Guideline 3 for Evaluating Pretrial Intervention Applications

Factors in Evaluating Whether to Approve an Eligible Candidate

Guideline 3 for administration of a Pretrial Intervention Program outlines the considerations in determining whether or not an eligible candidate should be approved for PTI. The guideline reads as follows:

Guideline 3.

In evaluating a defendant’s application for participation in a pretrial intervention program, consideration shall be given to the criteria set forth in N.J.S.A. 2C:43-12. In addition thereto, the following factors shall also be considered together with other relevant circumstances:

(a) Pretrial intervention is designed to deal only with adult defendants who, in accordance with New Jersey law, are those persons above the age of 18. Also included are those juveniles between the ages of 16 and 18 who are treated as adults under R. 5:9-5.

(b) New Jersey’s PTI program is designed to deal with the problem of crime in New Jersey. Only those defendants are ineligible who reside such distances from New Jersey as to bar effective counseling or supervisory procedures.

(c) Only defendants charged with criminal or penal offenses in the criminal or municipal courts of the State of New Jersey may be enrolled pursuant to R. 3:28.

(d) Defendants should not be eligible for enrollment if the likely disposition would result in a suspended sentence without probation or a fine. Those charged with ordinance, health code and other similar violations are not eligible.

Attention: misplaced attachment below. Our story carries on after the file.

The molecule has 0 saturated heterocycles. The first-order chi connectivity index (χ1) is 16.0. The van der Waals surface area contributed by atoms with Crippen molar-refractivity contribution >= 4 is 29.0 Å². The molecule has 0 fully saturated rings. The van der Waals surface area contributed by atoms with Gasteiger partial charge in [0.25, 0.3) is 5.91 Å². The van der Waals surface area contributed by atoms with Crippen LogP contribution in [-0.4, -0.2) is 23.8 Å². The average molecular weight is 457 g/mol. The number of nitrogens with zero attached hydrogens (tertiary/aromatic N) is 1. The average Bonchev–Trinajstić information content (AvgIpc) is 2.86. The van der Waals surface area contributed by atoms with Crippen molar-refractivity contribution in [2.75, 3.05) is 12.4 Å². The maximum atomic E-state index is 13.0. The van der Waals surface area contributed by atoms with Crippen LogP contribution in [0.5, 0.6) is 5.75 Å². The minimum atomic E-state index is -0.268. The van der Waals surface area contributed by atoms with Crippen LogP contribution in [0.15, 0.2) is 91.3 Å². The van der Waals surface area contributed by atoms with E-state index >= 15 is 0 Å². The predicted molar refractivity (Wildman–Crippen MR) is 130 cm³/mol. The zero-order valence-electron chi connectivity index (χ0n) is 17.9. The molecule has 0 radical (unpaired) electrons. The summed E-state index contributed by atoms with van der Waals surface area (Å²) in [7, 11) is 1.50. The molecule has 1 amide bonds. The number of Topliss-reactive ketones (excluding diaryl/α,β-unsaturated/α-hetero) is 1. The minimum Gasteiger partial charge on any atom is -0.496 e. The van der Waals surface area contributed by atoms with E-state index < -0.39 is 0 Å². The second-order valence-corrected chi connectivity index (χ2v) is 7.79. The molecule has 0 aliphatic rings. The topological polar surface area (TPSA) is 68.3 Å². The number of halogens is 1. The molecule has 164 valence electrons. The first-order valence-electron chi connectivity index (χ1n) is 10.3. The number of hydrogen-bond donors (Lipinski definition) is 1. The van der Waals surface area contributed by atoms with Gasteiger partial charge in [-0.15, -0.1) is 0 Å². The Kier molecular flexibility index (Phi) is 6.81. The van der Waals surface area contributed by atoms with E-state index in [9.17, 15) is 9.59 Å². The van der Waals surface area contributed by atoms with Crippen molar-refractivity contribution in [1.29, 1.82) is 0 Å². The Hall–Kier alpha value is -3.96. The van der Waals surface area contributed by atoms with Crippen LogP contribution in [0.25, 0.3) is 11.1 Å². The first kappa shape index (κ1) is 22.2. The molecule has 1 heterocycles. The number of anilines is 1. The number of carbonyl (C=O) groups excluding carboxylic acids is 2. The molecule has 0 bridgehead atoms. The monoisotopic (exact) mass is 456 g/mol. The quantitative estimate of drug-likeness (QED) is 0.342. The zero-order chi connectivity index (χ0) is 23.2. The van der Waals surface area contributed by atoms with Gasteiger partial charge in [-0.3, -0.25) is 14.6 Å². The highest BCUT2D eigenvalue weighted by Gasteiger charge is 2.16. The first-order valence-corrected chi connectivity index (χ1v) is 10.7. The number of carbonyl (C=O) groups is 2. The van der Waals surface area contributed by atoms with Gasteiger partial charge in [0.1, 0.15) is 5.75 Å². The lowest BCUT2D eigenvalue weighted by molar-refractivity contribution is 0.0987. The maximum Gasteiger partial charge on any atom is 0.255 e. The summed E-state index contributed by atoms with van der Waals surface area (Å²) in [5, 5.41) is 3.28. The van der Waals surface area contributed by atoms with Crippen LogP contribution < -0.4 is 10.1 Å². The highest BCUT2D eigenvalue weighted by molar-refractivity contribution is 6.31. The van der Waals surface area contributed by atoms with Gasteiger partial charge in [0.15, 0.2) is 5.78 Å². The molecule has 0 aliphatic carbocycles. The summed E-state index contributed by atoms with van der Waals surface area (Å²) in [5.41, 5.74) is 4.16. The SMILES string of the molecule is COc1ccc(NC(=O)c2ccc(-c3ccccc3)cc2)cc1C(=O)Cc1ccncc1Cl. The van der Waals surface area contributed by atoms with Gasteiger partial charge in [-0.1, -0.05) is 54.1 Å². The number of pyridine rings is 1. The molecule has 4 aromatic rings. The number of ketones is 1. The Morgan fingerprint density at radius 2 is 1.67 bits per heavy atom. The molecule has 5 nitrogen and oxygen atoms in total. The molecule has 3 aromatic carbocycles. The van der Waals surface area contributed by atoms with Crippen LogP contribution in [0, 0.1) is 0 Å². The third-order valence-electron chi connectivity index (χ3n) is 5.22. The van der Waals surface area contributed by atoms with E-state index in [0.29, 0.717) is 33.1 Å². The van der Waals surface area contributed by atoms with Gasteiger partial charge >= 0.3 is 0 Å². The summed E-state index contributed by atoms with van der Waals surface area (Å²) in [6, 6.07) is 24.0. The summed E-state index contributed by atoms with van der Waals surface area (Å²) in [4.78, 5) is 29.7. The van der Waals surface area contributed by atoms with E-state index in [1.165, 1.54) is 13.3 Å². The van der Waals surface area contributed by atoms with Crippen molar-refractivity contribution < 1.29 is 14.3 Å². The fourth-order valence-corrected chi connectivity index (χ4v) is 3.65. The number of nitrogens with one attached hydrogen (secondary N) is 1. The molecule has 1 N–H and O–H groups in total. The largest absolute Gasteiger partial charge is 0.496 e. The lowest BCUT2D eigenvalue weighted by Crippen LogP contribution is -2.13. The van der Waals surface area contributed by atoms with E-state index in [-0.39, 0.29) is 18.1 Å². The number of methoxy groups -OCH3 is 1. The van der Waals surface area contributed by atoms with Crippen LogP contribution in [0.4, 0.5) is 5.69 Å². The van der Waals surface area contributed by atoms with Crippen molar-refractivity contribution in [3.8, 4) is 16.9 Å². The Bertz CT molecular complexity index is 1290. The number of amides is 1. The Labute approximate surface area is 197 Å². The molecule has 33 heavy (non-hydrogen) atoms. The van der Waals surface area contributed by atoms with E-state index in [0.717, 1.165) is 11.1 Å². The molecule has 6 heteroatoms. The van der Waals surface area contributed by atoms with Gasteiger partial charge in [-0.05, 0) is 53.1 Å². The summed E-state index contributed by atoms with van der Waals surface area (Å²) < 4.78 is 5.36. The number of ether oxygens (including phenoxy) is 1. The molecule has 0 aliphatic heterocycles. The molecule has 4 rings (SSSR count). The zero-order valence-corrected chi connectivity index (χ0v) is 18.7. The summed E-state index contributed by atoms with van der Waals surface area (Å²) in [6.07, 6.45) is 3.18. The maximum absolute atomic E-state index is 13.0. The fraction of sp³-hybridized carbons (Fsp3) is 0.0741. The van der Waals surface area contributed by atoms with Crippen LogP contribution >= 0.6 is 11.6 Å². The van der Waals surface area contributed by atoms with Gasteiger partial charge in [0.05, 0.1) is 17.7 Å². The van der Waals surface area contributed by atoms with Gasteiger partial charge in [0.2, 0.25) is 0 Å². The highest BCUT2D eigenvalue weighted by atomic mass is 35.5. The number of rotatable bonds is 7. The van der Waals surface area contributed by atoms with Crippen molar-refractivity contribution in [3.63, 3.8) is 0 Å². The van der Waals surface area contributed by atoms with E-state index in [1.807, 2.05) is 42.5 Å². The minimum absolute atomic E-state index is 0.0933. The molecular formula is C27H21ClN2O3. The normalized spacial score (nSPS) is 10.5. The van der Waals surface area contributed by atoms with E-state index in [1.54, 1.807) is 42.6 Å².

(e) While the pretrial intervention program is not limited to “first offenders”, defendants who have been previously convicted of a criminal offense should ordinarily be excluded. Such defendants who have at any prior time been convicted of a first or second degree crime or who irrespective of the degree of the crime have completed a term of probation, incarceration or parole within five years prior to the date of application for diversion shall ordinarily not be considered for enrollment in PTI except on joint application by the defendant and the prosecutor. Defendants charged with more than one offense may be considered for enrollment.

(f) Defendants who, at the time of arrest, are probationers or parolees should be considered for enrollment under R. 3:28 only after consultation with the Chief Probation Officer or District Parole Supervisor whose departments supervise the defendants, and only after they have agreed that revocation of probation or parole need not be recommended or after the appropriate authority has made the decision not to revoke probation or parole.

(g) Supervisory treatment may occur only once with respect to any defendant who has previously been enrolled in a program of pretrial intervention or conditionally discharged pursuant to N.J.S.A. 24:21-27 or N.J.S.A. 2C:36A-1. All applications for enrollment in a PTI program must proceed in accordance with the rules of the Supreme Court and these guidelines after reference to the Pretrial Intervention Registry established pursuant to R. 3:28(e) and N.J.S.A. 2C:43-21(a). No order to expunge or seal records of arrest after dismissal of a complaint, indictment or accusation under paragraph (c) or (d) shall bar the retention of material and information in the Pretrial Intervention Registry for the purposes of determining a defendant’s prior applications to, enrollments in, and the degree of completion of a Pretrial Intervention Program or for statistical reports required of the Administrative Director of the Courts, by law or the Supreme Court.

(h) The statutes set forth the criteria for eligibility and guidelines for exclusion. Defendants eligible for pretrial intervention or conditional discharge pursuant to N.J.S.A. 2C:36A-1 or § 27 of the Controlled Dangerous Substances Act may be placed under the supervision of a pretrial intervention program.